Is Your Pup Prepared for Her Genetic Destiny?
Your puppy is genetically predisposed to certain medical diseases. If you have a purebred puppy, you have an advantage, because you know the most common diseases to afflict your breed. If you don’t know which diseases to watch for, you can find out by going to your national breed club’s website, and the Orthopedic Foundation for Animals.
If you have a mixed breed puppy, you won’t have such a clear view of your pup’s medical future unless you know the breed of the parents, but you can still guess what will come your way based on your dog’s body type, size, and physical characteristics. Her genetic destiny is already determined, but how you manage her environment, feed her, and exercise her will affect how quickly she reaches that destiny. This is especially true in the case of orthopedic diseases.
You can also manage her behavior so that she is accustomed to the handling and care that will be necessary if she does contract a medical disease later in life.
Hip dysplasia, elbow dysplasia and patellar luxation are all common orthopedic diseases. These diseases are generally inherited, although environmental factors such as exercise and nutrition affect how quickly osteoarthritis can develop. The only way to prevent these diseases is to stop breeding the dogs that are carriers. How painful the condition is for the individual animal depends on the breed, individual tolerance for pain, and environmental factors.
The orthopedic diseases covered here eventually cause osteoarthritis, so supplements may be helpful to continue to provide the building blocks for cartilage and for reducing inflammation. There is not near as much research as we would like on the preventative value of supplements, so it is best to speak to your veterinarian about which supplement, if any, is best for your puppy. You can also slow the progression of hip dysplasia in particular by using the slow-and-steady-wins-the-race feeding strategy. To facilitate this, many veterinarians recommend feeding an adult food, or at minimum a large breed puppy food, starting at eight months. Puppy food should be discontinued at 12 months of age.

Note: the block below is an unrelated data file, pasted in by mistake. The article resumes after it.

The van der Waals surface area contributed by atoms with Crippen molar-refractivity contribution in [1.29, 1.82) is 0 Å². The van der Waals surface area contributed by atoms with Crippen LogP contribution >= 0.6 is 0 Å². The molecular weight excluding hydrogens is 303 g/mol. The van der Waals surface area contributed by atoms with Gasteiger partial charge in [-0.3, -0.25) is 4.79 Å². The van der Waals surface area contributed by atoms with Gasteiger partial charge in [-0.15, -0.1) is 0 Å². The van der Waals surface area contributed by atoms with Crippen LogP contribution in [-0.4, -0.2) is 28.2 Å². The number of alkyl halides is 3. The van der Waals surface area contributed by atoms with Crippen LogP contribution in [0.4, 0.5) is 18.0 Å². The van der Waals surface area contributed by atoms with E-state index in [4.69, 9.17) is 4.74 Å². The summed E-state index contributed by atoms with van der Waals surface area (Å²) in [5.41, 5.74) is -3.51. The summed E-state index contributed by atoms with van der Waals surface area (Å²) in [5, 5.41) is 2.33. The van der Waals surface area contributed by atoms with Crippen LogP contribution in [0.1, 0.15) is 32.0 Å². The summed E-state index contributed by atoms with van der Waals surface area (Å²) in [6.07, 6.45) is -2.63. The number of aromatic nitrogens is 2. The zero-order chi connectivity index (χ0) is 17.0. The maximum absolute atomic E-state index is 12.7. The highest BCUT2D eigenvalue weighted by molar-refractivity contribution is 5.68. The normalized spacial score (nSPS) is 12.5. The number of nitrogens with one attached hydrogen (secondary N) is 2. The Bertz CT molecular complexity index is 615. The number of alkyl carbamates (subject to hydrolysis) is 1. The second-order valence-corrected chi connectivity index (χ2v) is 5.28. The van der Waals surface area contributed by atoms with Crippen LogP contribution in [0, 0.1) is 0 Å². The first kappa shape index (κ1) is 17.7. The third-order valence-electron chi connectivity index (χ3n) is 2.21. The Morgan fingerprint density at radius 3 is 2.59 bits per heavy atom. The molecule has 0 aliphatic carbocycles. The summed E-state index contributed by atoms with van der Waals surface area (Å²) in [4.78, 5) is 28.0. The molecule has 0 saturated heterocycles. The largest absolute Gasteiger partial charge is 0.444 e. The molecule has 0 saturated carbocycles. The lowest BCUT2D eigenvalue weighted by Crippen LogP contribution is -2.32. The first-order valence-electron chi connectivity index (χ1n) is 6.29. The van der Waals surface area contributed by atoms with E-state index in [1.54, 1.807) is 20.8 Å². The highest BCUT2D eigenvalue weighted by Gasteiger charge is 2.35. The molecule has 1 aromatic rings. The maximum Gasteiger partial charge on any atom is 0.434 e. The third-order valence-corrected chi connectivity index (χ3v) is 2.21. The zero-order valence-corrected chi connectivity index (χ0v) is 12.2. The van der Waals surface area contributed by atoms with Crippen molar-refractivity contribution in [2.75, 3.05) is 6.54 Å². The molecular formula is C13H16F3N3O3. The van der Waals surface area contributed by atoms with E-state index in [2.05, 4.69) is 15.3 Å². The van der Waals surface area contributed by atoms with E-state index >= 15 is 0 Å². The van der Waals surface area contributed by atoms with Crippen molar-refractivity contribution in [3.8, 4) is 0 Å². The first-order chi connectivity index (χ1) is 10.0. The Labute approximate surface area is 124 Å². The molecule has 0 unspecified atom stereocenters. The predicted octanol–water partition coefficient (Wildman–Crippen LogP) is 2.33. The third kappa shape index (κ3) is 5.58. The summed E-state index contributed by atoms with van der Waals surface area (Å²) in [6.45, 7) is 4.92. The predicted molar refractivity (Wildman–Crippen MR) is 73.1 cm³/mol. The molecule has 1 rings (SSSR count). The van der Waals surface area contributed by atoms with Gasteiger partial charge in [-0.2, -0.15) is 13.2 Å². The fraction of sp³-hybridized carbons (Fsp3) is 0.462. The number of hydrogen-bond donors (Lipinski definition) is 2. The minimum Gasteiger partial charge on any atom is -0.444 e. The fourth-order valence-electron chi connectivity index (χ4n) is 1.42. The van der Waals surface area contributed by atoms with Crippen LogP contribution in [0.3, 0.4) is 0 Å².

Regardless of which orthopedic disease ends up affecting your pup, you are well advised to reduce the load that your puppy will have on her joints. She should look like a lean, mean puppy machine. She should be a healthy weight, not chubby. Start non-weight bearing exercise such as swimming soon after you adopt her. This type of exercise will help her to stay lean and strong without adding concussion to her joints. She should play, run and romp as much as she wants, but don’t start jogging with her until she is about 18 months old.
Let’s start with hip dysplasia. This is a very painful, inherited disease, which eventually results in osteoarthritis. Large breed dogs are generally affected, but any size dog can develop hip dysplasia. The hip (coxofemoral) joint is a ball and socket joint. In order to work correctly, the ball (femoral head) has to sit tightly in the socket (acetabulum). It must have lots of cushion and should be well lubricated. If a puppy inherits this disease, her hips will develop in such a way that the ball doesn’t sit nice and tight in the socket. The laxity in the joint causes the cascade of events that lead to painful osteoarthritis.
Once osteoarthritis is present, there is no going back; it is there for good — unless your dog has one of a couple of surgeries to correct the disease. Affected dogs limp on one or both of their hind legs. When they run, they often bunny hop instead of placing each hind leg on the ground as an unaffected dog would. Affected dogs may stand very upright on their hind legs to shift weight to the front of the body, making the hind legs look straighter than expected. You might notice that your dog’s toes look splayed on one side when compared to the other as she shifts weight onto the less painful leg. As the disease progresses, the muscle mass over the hind legs shrinks, making the legs look skinny.